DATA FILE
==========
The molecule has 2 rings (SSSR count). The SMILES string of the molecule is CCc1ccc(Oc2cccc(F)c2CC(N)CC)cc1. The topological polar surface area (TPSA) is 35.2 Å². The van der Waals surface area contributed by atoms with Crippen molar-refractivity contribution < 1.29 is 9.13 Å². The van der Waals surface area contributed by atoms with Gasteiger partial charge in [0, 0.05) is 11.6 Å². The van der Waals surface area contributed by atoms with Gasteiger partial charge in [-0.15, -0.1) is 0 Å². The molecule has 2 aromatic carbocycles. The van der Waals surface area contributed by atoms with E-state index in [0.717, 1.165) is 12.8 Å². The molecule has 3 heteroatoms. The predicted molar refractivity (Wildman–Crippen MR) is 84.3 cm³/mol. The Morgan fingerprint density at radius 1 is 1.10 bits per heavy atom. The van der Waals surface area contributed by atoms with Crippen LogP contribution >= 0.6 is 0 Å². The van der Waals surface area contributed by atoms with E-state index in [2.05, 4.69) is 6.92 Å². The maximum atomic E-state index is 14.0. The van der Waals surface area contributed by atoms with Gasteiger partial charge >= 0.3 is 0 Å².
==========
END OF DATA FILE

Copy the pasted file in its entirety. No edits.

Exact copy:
The molecule has 2 rings (SSSR count). The SMILES string of the molecule is CCc1ccc(Oc2cccc(F)c2CC(N)CC)cc1. The topological polar surface area (TPSA) is 35.2 Å². The van der Waals surface area contributed by atoms with Crippen molar-refractivity contribution < 1.29 is 9.13 Å². The van der Waals surface area contributed by atoms with Gasteiger partial charge in [0, 0.05) is 11.6 Å². The van der Waals surface area contributed by atoms with Gasteiger partial charge in [-0.15, -0.1) is 0 Å². The molecule has 2 aromatic carbocycles. The van der Waals surface area contributed by atoms with E-state index in [0.717, 1.165) is 12.8 Å². The molecule has 3 heteroatoms. The predicted molar refractivity (Wildman–Crippen MR) is 84.3 cm³/mol. The Morgan fingerprint density at radius 1 is 1.10 bits per heavy atom. The van der Waals surface area contributed by atoms with Crippen LogP contribution >= 0.6 is 0 Å². The van der Waals surface area contributed by atoms with E-state index in [2.05, 4.69) is 6.92 Å². The maximum atomic E-state index is 14.0. The van der Waals surface area contributed by atoms with Gasteiger partial charge >= 0.3 is 0 Å².